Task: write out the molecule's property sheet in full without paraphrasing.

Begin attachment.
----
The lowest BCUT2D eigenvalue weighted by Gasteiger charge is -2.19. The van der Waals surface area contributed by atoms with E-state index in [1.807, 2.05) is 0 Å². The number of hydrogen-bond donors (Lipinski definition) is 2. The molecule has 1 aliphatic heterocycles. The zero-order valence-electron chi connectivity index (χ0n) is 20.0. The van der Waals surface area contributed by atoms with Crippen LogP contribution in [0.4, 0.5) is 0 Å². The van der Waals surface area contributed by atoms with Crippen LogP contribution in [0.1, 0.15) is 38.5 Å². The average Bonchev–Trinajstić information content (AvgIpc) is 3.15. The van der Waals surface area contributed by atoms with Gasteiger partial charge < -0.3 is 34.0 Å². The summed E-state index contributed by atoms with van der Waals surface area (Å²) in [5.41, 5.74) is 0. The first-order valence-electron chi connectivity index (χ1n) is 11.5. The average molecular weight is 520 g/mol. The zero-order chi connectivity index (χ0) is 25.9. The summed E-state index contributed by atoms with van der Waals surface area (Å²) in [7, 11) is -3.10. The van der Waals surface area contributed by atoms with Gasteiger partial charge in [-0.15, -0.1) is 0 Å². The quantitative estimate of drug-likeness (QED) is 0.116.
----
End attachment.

The lowest BCUT2D eigenvalue weighted by Gasteiger charge is -2.19. The van der Waals surface area contributed by atoms with E-state index in [1.807, 2.05) is 0 Å². The number of hydrogen-bond donors (Lipinski definition) is 2. The molecule has 1 aliphatic heterocycles. The zero-order valence-electron chi connectivity index (χ0n) is 20.0. The van der Waals surface area contributed by atoms with Crippen LogP contribution in [0.4, 0.5) is 0 Å². The van der Waals surface area contributed by atoms with Crippen LogP contribution in [0.1, 0.15) is 38.5 Å². The average Bonchev–Trinajstić information content (AvgIpc) is 3.15. The van der Waals surface area contributed by atoms with Gasteiger partial charge < -0.3 is 34.0 Å². The summed E-state index contributed by atoms with van der Waals surface area (Å²) in [5.41, 5.74) is 0. The first-order valence-electron chi connectivity index (χ1n) is 11.5. The average molecular weight is 520 g/mol. The zero-order chi connectivity index (χ0) is 25.9. The summed E-state index contributed by atoms with van der Waals surface area (Å²) in [7, 11) is -3.10. The van der Waals surface area contributed by atoms with Gasteiger partial charge in [-0.15, -0.1) is 0 Å². The quantitative estimate of drug-likeness (QED) is 0.116.